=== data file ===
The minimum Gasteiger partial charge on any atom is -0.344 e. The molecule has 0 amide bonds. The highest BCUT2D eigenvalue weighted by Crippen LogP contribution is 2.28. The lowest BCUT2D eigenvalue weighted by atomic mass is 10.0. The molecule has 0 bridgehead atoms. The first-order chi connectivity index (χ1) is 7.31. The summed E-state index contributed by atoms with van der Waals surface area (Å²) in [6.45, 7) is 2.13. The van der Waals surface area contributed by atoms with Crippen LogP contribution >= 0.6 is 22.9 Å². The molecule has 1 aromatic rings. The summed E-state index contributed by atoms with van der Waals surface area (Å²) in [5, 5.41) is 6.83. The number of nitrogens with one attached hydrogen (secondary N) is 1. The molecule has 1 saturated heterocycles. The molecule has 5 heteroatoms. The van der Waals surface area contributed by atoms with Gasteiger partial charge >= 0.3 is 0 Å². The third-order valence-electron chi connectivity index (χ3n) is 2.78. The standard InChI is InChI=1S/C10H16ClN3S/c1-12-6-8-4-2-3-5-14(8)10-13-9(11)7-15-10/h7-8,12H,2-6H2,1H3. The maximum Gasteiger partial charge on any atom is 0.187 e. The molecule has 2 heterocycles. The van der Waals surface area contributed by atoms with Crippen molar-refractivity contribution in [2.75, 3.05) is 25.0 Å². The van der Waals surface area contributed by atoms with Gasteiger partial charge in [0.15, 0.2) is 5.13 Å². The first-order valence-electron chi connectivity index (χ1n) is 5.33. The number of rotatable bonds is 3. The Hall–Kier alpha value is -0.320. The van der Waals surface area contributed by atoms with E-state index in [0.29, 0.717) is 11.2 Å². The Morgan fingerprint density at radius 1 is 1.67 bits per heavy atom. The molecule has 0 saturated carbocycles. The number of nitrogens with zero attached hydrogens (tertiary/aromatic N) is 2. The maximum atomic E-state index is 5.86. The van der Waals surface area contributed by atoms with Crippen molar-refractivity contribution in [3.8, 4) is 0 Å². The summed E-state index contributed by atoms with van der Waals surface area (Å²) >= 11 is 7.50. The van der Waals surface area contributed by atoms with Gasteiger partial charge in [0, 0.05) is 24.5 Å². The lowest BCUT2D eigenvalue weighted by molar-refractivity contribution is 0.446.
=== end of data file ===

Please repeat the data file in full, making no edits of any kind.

The minimum Gasteiger partial charge on any atom is -0.344 e. The molecule has 0 amide bonds. The highest BCUT2D eigenvalue weighted by Crippen LogP contribution is 2.28. The lowest BCUT2D eigenvalue weighted by atomic mass is 10.0. The molecule has 0 bridgehead atoms. The first-order chi connectivity index (χ1) is 7.31. The summed E-state index contributed by atoms with van der Waals surface area (Å²) in [6.45, 7) is 2.13. The van der Waals surface area contributed by atoms with Crippen LogP contribution >= 0.6 is 22.9 Å². The molecule has 1 aromatic rings. The summed E-state index contributed by atoms with van der Waals surface area (Å²) in [5, 5.41) is 6.83. The number of nitrogens with one attached hydrogen (secondary N) is 1. The molecule has 1 saturated heterocycles. The molecule has 5 heteroatoms. The van der Waals surface area contributed by atoms with Gasteiger partial charge >= 0.3 is 0 Å². The third-order valence-electron chi connectivity index (χ3n) is 2.78. The standard InChI is InChI=1S/C10H16ClN3S/c1-12-6-8-4-2-3-5-14(8)10-13-9(11)7-15-10/h7-8,12H,2-6H2,1H3. The maximum Gasteiger partial charge on any atom is 0.187 e. The molecule has 2 heterocycles. The van der Waals surface area contributed by atoms with Crippen molar-refractivity contribution in [2.75, 3.05) is 25.0 Å². The van der Waals surface area contributed by atoms with Gasteiger partial charge in [0.15, 0.2) is 5.13 Å². The first-order valence-electron chi connectivity index (χ1n) is 5.33. The number of rotatable bonds is 3. The Hall–Kier alpha value is -0.320. The van der Waals surface area contributed by atoms with E-state index in [0.29, 0.717) is 11.2 Å². The Morgan fingerprint density at radius 1 is 1.67 bits per heavy atom. The molecule has 0 saturated carbocycles. The number of nitrogens with zero attached hydrogens (tertiary/aromatic N) is 2. The maximum atomic E-state index is 5.86. The van der Waals surface area contributed by atoms with Crippen molar-refractivity contribution in [3.8, 4) is 0 Å². The summed E-state index contributed by atoms with van der Waals surface area (Å²) >= 11 is 7.50. The van der Waals surface area contributed by atoms with Gasteiger partial charge in [0, 0.05) is 24.5 Å². The lowest BCUT2D eigenvalue weighted by molar-refractivity contribution is 0.446.